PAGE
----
Every election day, I celebrate those who bravely fought for me to have the right to vote. From the suffragists to Civil Rights Movement marchers, from the men and women who bravely protect the right for all citizens to vote, to the volunteers who man the polling booths–I thank God for all of them.
But I wasn’t always a voter. The type of church I attend discourages it, because as Christians, we are citizens of heaven (Philippians 3:20).
Yet, my family was slightly politically active out of necessity. If my dad wasn’t a part of the union, I wouldn’t have had so many awesome health benefits. And my childhood is peppered with images from activist PTA meetings. Far from the parents who worry about baking or organizing school functions, we were a part of a contentious fight to keep our school principal. As little girls, my sister and I, along with other students and parents, protested this at a City Hall meeting.
So political demonstrating is in my blood.
I missed my first opportunity to cast my vote for Al Gore. My friends and I were in Italy. Anti-Bush sentiment ran high, and we were at a demonstration in Italy when we heard that Bush was re-elected. We helplessly watched as Italians protested Bush being in office.
I realized then that my vote mattered. Maybe it only mattered a little bit, but it still mattered. Italian policemen ran through Rome with guns to calm a crowd who was angry about my new president.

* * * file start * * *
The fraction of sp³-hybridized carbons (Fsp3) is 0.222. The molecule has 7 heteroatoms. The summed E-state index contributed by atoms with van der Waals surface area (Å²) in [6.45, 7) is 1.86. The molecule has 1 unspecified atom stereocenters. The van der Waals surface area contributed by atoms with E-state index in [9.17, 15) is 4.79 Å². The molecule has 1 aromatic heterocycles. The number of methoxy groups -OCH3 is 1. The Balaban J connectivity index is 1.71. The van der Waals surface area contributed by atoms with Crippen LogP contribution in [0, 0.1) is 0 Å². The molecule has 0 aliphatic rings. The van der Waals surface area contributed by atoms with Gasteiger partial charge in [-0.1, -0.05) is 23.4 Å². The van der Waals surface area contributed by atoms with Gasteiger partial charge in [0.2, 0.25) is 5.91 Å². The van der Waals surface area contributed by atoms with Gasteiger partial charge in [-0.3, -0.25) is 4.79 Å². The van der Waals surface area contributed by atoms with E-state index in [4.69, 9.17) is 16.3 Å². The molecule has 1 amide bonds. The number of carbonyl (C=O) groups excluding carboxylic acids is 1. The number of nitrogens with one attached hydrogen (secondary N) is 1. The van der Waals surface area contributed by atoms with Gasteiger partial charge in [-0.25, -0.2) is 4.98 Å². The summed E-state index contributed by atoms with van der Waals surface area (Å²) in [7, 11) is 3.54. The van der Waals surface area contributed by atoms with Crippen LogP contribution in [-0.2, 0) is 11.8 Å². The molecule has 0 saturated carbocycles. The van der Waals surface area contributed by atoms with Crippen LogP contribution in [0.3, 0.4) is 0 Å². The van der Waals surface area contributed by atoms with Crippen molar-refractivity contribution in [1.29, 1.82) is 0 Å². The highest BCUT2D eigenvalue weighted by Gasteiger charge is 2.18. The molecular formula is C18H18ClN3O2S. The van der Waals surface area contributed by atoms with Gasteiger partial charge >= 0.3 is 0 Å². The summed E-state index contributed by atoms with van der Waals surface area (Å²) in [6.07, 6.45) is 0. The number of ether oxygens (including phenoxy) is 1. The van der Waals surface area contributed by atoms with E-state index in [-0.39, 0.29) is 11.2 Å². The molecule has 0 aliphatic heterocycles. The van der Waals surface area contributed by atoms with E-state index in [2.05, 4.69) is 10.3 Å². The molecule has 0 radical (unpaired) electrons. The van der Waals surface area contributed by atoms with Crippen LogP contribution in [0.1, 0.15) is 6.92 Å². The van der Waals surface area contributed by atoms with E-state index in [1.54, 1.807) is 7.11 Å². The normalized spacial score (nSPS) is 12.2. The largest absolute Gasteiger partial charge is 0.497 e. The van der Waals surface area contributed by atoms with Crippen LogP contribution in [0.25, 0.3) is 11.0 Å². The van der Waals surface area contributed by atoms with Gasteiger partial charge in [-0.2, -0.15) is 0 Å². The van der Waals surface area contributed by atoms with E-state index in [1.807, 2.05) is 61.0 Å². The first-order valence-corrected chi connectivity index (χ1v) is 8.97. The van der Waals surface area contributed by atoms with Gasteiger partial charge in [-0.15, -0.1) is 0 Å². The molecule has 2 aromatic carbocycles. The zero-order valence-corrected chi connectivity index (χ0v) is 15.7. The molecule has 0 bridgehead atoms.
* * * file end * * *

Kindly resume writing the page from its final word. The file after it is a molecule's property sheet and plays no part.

And I did nothing. I could do nothing.
It was a lesson I would never forget. The very next opportunity I had, I voted. There was something about that first year, climbing into high heels and waiting in line, casting my ballot, that made me feel as though I belonged to a sacred continuum of brave folk. I always remember that there is a fight to keep people of color from voting. There is a fight to keep women from voting.
And the people who discourage me from voting and other political involvement were usually white, male Republicans. As much as I love my brothers and sisters in Christ, and I respect their decision not to vote, I would contend that it is easy not to be political when your material needs are, for the most part, being met.
I vote not only for me, but for my community. I trust God; He always comes first. But part of my work as a Christian is to be present in the community in which I live. Being a good neighbor means obeying the laws, but it also means fighting for laws that will be in everyone’s best interest.
No matter how I try, I can’t not be political.
As I vote tomorrow, I do so against the wishes of others. So even in the 21st century, voting is not merely another thing on my to-do list. It is a way that I worship God.
My voting is *still* radical.
And I’m cool with that.